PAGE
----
The 2023 edition of the Global Innovation Co-op Summit finished on 29 September, after three days of discussions and presentations on topics including co-operative leadership, the circular economy and digitisation.
The event featured 18 plenary sessions, along with a range of breakouts and interactive workshops where delegates could ask questions and share their views. Speakers included the manager of the International Labour Organization’s Co-op Unit, Simel Esim, who answered questions about the ILO and its mandate, its work on co-operatives and the wider social and solidarity economy (SSE).
“Co-ops have a great role to play in social cohesion,” she said. “This humanises people in times of crisis. We normally try to reach people’s minds but maybe we need to capture people’s hearts with the story of co-ops.”
During one of the plenary sessions Laurent Charlin, principal member of Mila – Quebec Artificial Intelligence Institute, shared tips on how co-ops could use AI but warned that “organisations are different” and “AI is not a one-size-fits-all”.
“Be critical,” he said. “Is it nice to have or is it essential? Will it improve your product? How will it help your members?”
The topic was further explored during a panel discussion featuring Charlin, as well as co-op leaders Ana Aguirre, co-operative development, TAZEBAEZ, Guy Cormier, CEO of the Desjardins Group and Pascal Houle, CPA, CEO of Sollio Cooperative Group.
“AI is a tool, it’s not an endgame,” said Cormier. “Technology must be a means to an end, and used to improve our service and commitment to our members.”
Sam Webb from Midcounties Co-op’s Lydney petrol station was one of the society’s delegates at the conference. As the winner of the society’s Global Innovation Co-op Summit competition, he got to travel to Montreal and take part in the event, along with Michaela Cryar, director of Younity – the society’s joint community energy venture with Octopus – and Pete Westall, chief values officer.
“I won the competition I saw on Colleagues Connect to nominate a UK co-op that our society could start working with and explain how by partnering with them, we’ll be able to build a fairer, more sustainable and ethical future,” he said. His suggestion was linking up with Big Solar Co-op to fit solar panels across Midcounties’ estate.
Ahead of the summit, the Midcounties delegates visited local Canadian co-ops that are members of sector body Co-operatives and Mutuals Canada.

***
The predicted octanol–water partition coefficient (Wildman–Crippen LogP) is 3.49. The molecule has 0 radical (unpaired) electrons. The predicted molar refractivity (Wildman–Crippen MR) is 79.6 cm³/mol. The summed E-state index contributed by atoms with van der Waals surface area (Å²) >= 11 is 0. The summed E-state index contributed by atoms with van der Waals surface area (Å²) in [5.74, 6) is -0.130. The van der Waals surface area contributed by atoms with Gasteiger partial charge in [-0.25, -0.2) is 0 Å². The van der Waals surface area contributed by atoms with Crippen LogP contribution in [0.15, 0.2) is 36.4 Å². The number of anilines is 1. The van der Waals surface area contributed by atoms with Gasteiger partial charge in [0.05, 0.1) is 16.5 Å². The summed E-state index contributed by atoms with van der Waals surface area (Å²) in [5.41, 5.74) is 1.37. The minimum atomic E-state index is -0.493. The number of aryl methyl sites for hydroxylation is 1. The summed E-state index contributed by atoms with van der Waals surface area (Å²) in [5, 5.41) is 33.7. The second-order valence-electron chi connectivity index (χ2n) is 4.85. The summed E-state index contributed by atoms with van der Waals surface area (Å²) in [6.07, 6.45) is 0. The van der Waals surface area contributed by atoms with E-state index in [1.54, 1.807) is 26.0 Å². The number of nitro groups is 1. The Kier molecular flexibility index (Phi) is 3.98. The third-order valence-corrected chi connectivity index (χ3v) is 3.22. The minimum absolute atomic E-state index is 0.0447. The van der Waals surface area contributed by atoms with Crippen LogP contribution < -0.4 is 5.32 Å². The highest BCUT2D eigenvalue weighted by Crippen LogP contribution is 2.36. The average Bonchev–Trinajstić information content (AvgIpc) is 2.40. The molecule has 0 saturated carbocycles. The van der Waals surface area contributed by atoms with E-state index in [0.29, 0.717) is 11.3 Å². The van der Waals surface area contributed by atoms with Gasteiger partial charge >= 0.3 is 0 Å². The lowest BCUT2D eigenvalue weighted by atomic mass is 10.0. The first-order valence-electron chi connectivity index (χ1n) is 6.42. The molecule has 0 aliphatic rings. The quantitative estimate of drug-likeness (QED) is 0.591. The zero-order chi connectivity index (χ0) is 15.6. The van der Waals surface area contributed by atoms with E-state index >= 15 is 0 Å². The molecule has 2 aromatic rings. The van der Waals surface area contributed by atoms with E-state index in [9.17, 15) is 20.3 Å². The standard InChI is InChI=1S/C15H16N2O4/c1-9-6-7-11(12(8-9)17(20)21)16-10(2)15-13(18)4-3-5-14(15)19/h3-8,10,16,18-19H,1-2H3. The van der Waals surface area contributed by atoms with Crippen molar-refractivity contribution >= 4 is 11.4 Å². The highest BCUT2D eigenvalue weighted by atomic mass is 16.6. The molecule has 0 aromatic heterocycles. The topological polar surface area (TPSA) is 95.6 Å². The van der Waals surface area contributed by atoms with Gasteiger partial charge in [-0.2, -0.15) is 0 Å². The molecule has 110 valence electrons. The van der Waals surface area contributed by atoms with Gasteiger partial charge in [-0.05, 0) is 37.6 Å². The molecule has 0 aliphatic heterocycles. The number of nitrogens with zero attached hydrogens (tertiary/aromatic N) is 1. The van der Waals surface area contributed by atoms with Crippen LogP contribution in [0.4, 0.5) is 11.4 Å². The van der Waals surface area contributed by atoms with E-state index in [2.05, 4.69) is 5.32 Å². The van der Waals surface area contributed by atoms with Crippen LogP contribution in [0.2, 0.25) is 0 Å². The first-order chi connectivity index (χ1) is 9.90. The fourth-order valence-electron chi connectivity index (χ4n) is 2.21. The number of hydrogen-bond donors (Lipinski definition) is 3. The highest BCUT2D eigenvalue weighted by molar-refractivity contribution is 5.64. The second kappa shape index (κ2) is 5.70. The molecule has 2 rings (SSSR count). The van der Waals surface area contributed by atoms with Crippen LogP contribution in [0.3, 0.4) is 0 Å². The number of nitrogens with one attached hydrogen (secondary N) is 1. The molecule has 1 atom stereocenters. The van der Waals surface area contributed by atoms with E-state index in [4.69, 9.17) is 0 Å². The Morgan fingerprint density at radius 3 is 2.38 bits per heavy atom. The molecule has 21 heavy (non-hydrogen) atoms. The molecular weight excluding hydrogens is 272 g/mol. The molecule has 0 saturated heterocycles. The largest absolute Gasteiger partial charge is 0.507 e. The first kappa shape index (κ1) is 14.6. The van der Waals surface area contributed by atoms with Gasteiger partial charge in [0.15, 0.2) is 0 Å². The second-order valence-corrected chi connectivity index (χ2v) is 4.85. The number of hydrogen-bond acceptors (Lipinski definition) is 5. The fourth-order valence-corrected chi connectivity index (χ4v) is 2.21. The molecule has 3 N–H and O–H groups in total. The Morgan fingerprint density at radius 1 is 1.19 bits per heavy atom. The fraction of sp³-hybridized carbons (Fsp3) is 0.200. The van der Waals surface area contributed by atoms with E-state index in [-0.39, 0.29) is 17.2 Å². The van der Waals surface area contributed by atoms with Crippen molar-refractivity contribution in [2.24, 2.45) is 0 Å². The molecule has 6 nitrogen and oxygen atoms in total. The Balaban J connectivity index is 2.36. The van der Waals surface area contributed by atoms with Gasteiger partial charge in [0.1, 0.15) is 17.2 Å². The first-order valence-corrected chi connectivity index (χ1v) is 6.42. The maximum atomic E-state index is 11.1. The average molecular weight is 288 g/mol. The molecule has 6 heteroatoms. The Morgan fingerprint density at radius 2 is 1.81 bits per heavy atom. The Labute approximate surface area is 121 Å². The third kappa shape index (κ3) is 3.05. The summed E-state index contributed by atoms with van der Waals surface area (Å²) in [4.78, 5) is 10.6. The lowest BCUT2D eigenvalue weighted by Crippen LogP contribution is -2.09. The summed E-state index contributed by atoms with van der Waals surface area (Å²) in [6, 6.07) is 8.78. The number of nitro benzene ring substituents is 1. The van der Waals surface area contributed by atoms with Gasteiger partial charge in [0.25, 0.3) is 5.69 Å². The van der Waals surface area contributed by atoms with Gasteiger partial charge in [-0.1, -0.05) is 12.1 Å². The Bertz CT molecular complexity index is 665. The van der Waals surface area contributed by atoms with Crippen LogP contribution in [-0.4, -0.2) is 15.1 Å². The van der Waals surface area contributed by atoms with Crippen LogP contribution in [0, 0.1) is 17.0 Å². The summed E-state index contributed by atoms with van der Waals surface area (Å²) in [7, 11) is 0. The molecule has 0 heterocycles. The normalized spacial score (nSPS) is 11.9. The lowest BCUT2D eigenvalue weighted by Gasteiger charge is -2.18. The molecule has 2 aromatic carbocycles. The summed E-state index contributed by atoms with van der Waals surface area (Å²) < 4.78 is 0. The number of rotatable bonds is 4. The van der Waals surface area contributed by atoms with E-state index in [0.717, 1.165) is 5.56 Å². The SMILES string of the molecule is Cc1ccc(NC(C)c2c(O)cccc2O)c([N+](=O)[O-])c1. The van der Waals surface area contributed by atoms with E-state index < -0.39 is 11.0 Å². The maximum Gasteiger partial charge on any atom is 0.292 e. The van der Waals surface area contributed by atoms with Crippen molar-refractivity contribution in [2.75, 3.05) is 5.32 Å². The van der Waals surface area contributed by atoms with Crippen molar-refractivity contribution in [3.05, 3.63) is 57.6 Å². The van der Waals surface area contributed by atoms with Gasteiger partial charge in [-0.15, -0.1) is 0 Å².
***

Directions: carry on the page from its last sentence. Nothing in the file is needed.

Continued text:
Guided by Dan Brunette, executive director of CMC, the delegates visited co-ops in various sectors, from rooftop solar to childcare. “A real highlight was visiting Parliament and spending an hour with Senator Lucy Moncion talking about common issues, solutions and opportunities for co-ops in both the UK and Canada,” said Webb.
“The conference gave me a real opportunity to see first-hand how highly regarded Midcounties is among co-operatives and co-operators across the world. I was really surprised to hear that our Steering Wheel was known about by so many delegates and seen as a really great way of tracking our co-operative performance; that our Childcare business was so well known and so highly regarded, and our work on community energy was described as ‘inspirational’.”
He added: “Pete and Michaela were speakers at the conference – Pete talking about Midcounties and the circular economy, giving Fairphone as a great example of that – and Michaela on how Younity is helping innovate, inspire and drive community energy in the UK. It was great to see our society highlighted in this way and being seen as one of the leading co-ops.
“Other sessions covered the digital future, including artificial intelligence and leading in a co-operative way. I had the opportunity to meet many of the speakers and chat about co-operation – including international co-op board members, CEOs from co-op societies and federal bodies, and co-op experts from so many subject areas including renewable energy, IT, credit unions and childcare. All of them were really interested and pleased about the competition I won and keen to know more about how we are driving energy efficiency and renewable energy.”
The workshops will inform the future work of the GICS team, which has recently announced it would be launching GICS communities of practice. These will be online gatherings of thematic groups made up to 20 individuals. Each group is assigned a defined topic and guided by a facilitator selected by the GICS team.
They will meet 10 times a year for sessions of up to two hours. During these meetings, they will be collaborating to come up with practical solutions to joint challenges, which, says the GICS team, will “enable each member co-operative to better shape up its strategy”.
Co-ops or mutuals interested in participating will be required to pay a nominal annual fee.